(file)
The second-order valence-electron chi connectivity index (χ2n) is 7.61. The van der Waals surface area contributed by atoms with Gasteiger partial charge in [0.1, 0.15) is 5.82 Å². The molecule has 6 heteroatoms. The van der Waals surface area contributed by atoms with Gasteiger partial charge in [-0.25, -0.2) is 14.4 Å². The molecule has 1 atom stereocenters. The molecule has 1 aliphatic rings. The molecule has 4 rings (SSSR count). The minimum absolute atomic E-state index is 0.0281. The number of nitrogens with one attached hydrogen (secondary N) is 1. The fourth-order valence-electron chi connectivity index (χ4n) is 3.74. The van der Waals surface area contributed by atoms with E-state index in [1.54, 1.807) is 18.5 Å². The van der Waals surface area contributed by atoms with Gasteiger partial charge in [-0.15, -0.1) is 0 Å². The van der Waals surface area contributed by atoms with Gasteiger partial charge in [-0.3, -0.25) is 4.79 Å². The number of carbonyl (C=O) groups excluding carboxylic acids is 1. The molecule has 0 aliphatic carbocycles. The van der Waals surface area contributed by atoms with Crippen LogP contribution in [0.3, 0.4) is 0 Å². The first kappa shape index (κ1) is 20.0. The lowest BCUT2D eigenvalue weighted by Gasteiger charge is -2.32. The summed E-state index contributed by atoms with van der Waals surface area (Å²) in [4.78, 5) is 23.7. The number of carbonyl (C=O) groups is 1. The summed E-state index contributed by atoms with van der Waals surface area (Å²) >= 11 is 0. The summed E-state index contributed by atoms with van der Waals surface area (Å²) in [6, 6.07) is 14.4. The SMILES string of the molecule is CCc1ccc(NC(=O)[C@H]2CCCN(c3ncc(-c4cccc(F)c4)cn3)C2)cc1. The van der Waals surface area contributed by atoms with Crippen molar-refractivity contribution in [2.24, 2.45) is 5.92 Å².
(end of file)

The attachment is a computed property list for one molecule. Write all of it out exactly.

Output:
The second-order valence-electron chi connectivity index (χ2n) is 7.61. The van der Waals surface area contributed by atoms with Gasteiger partial charge in [0.1, 0.15) is 5.82 Å². The molecule has 6 heteroatoms. The van der Waals surface area contributed by atoms with Gasteiger partial charge in [-0.25, -0.2) is 14.4 Å². The molecule has 1 atom stereocenters. The molecule has 1 aliphatic rings. The molecule has 4 rings (SSSR count). The minimum absolute atomic E-state index is 0.0281. The number of nitrogens with one attached hydrogen (secondary N) is 1. The fourth-order valence-electron chi connectivity index (χ4n) is 3.74. The van der Waals surface area contributed by atoms with E-state index in [1.54, 1.807) is 18.5 Å². The van der Waals surface area contributed by atoms with Gasteiger partial charge in [-0.15, -0.1) is 0 Å². The van der Waals surface area contributed by atoms with Gasteiger partial charge in [-0.3, -0.25) is 4.79 Å². The number of carbonyl (C=O) groups excluding carboxylic acids is 1. The molecule has 0 aliphatic carbocycles. The van der Waals surface area contributed by atoms with Crippen LogP contribution in [0.3, 0.4) is 0 Å². The first kappa shape index (κ1) is 20.0. The lowest BCUT2D eigenvalue weighted by Gasteiger charge is -2.32. The summed E-state index contributed by atoms with van der Waals surface area (Å²) in [4.78, 5) is 23.7. The number of carbonyl (C=O) groups is 1. The summed E-state index contributed by atoms with van der Waals surface area (Å²) >= 11 is 0. The summed E-state index contributed by atoms with van der Waals surface area (Å²) in [6, 6.07) is 14.4. The SMILES string of the molecule is CCc1ccc(NC(=O)[C@H]2CCCN(c3ncc(-c4cccc(F)c4)cn3)C2)cc1. The van der Waals surface area contributed by atoms with Crippen molar-refractivity contribution in [2.24, 2.45) is 5.92 Å².